By Alex McPherson

Here’s a list of my favorite movies of 2023, posted fashionably late.

10. “Barbie”

Let’s be honest here. If you’re reading this, you’ve probably already seen Greta Gerwig’s “Barbie.” This box office sensation (superior to Christopher Nolan’s “Oppenheimer,” by the way) is a sight to behold — packed to the brim with eye-popping visuals and amusing-to-hilarious jokes, featuring excellent performances from Margot Robbie, Ryan Gosling, and America Ferrera (among others in this star-studded cast) in a story whose emotional storyline leaves a lasting impression. Gerwig’s film tackles a ton of topics, delivering an incisive takedown of the patriarchy, a universal ode to self-actualization and empowerment, while also being a self-reflexive critique and celebration of the Barbie brand itself. Skeptical viewers should absolutely give this film a watch – “Barbie” is one of the most confident, well-crafted films of this year, or any year.

9. “Are You There God? It’s Me, Margaret.”

I held off watching director Kelly Fremon Craig’s “Are You There God? It’s Me, Margaret.” until just recently, but it’s absolutely essential viewing. Elevated by sensitive, lived-in performances from Abby Ryder Fortson, Rachel McAdams, Benny Safdie, and Kathy Bates, Craig’s adaptation of Judy Blume’s 1970 novel is a relatable coming-of-age dramedy that takes an empathetic approach to all its characters. Growing up is complicated, messy, and full of unknowns, regardless of age, but the film emphasizes the importance of staying true to yourself and being your own person. Funny, heartbreaking, and ultimately uplifting, it’s a timeless story that’s been given a fresh coat of paint, in one of 2023’s most enjoyable films.

8. “Skinamarink”

A claustrophobic, intensely immersive experience from start to finish, and one of the year’s most polarizing films, director Kyle Edward Ball’s “Skinamarink” is a feat of experiential storytelling. The film centers around two children trapped in their family home as doors and windows mysteriously disappear. Their parents are nowhere to be found, with only Legos and public domain cartoons on a blindingly-bright analog TV to comfort them. As the situation grows increasingly trippy and terror-inducing, Ball eschews a clear-cut narrative for subjective manifestations of viewers’ own monsters lurking in the darkened spaces of empty hallways and ceilings. We rarely leave the kids’ point-of-view due to agonizingly suspenseful, static-laden editing and cinematography that dares us to fill in the voids with our own fears, maintaining a constant sense of anticipation as we wait for silence to be broken. “Skinamarink” is a demanding watch, for sure, and not for those with short attention spans, but there’s truly nothing like it.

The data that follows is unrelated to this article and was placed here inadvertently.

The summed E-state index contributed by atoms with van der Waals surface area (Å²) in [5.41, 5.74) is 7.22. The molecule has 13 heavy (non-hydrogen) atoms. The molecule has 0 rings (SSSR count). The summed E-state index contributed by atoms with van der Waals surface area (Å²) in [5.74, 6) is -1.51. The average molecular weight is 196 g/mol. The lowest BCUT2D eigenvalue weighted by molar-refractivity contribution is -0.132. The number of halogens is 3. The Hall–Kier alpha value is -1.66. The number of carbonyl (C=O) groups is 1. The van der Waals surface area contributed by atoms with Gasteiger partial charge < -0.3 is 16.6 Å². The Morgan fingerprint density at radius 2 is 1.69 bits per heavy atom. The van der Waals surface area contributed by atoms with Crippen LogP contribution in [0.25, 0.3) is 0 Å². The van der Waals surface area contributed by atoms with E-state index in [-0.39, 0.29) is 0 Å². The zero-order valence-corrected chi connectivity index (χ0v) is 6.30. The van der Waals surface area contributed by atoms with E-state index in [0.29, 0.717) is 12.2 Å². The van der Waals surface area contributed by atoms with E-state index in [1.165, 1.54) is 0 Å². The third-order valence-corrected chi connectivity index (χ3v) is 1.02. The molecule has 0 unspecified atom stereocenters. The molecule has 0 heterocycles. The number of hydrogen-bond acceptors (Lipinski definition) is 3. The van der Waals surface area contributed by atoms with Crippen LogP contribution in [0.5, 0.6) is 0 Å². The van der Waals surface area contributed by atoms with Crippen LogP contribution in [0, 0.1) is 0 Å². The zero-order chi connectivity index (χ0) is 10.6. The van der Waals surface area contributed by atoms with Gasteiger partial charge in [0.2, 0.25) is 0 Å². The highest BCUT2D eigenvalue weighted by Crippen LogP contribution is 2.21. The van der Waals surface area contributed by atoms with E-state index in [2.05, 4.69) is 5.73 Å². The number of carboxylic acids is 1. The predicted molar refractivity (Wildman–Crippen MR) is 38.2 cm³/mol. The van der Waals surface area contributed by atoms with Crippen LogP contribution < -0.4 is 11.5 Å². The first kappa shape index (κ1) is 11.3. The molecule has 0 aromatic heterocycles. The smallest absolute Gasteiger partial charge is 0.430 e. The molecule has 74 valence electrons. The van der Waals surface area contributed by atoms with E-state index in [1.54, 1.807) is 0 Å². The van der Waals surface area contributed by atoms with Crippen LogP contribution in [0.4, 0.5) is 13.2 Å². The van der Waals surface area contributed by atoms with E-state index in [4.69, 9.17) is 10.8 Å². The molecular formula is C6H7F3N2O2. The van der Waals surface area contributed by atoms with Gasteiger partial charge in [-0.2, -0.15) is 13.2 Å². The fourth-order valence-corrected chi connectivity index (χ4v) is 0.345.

7. “Menus-Plaisirs – Les Troisgros”

The only documentary in my Top 10 list this year, director Frederick Wiseman’s “Menus-Plaisirs – Les Troisgros” is an ode to cooking, to art, and the act of creation. It’s also four hours long, and I recommend watching it in two two-hour sessions when it becomes available. Wiseman’s film transports viewers into several restaurants in the idyllic French countryside run by the Troisgros family, letting viewers observe the meticulous brainstorming and preparation that goes into running such high-end establishments. Wiseman positions us as flies on the wall, sans narration or music, and creates a downright hypnotic spell. It’s fascinating and inspiring to watch artists at work, and seeing the passion that main chef Michel and his sons César and Léo have for the work. Viewers travel from the kitchen to various producers (including local winemakers, cheesemakers, and cattle farmers) as experts explain their crafts, as well as spending time with (occasionally pompous) restaurant patrons for whom the food is prepared. Through its patient rhythms and tactile cinematography, “Menus-Plaisirs” is captivating and inspiring, motivating me to embrace my own interests.

6. “Godzilla Minus One”

Emotional, invigorating, and full of rip-roaring set pieces while still having plenty on its mind, director Takashi Yamazaki’s “Godzilla Minus One” is one of the year’s biggest surprises. Kaiju movies aren’t necessarily known for the humans involved, but Yamazaki’s film takes time to present endearing, three-dimensional characters facing off against an unprecedented threat. Themes of PTSD, survivor’s guilt, and joining forces for a nation’s existence take center stage alongside sequences of incredible visual artistry and suspense. Ryunosuke Kamiki’s damaged pilot-turned-minesweeper Koichi Shikishima remains a compelling protagonist for this crowd-pleasing piece of popcorn entertainment that honors its rich legacy and doesn’t overplay its hand, balancing its weighty themes with some of the year’s most spectacular action.

5. “Past Lives”